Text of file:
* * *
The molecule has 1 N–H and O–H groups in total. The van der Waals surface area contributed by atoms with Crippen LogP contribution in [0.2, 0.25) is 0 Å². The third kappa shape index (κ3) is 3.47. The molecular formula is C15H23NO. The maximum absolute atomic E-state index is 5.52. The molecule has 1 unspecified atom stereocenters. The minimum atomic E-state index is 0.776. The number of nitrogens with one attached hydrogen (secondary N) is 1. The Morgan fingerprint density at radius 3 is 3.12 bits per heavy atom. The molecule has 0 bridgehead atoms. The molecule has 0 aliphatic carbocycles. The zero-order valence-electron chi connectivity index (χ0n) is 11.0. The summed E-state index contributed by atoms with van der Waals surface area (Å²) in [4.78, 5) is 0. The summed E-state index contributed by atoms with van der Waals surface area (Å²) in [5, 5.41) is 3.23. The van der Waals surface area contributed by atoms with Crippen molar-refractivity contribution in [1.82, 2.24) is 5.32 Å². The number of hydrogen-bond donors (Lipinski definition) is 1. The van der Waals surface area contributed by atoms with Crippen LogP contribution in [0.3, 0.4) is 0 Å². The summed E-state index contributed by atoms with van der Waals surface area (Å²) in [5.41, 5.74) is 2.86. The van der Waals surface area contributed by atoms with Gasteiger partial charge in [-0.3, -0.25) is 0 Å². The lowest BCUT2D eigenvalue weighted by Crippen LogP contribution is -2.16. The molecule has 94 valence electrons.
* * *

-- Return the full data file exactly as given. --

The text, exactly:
The molecule has 1 N–H and O–H groups in total. The van der Waals surface area contributed by atoms with Crippen LogP contribution in [0.2, 0.25) is 0 Å². The third kappa shape index (κ3) is 3.47. The molecular formula is C15H23NO. The maximum absolute atomic E-state index is 5.52. The molecule has 1 unspecified atom stereocenters. The minimum atomic E-state index is 0.776. The number of nitrogens with one attached hydrogen (secondary N) is 1. The Morgan fingerprint density at radius 3 is 3.12 bits per heavy atom. The molecule has 0 bridgehead atoms. The molecule has 0 aliphatic carbocycles. The zero-order valence-electron chi connectivity index (χ0n) is 11.0. The summed E-state index contributed by atoms with van der Waals surface area (Å²) in [4.78, 5) is 0. The summed E-state index contributed by atoms with van der Waals surface area (Å²) in [5, 5.41) is 3.23. The van der Waals surface area contributed by atoms with Crippen molar-refractivity contribution in [1.82, 2.24) is 5.32 Å². The number of hydrogen-bond donors (Lipinski definition) is 1. The van der Waals surface area contributed by atoms with Crippen LogP contribution in [0.3, 0.4) is 0 Å². The summed E-state index contributed by atoms with van der Waals surface area (Å²) in [5.41, 5.74) is 2.86. The van der Waals surface area contributed by atoms with Gasteiger partial charge in [-0.3, -0.25) is 0 Å². The lowest BCUT2D eigenvalue weighted by Crippen LogP contribution is -2.16. The molecule has 94 valence electrons.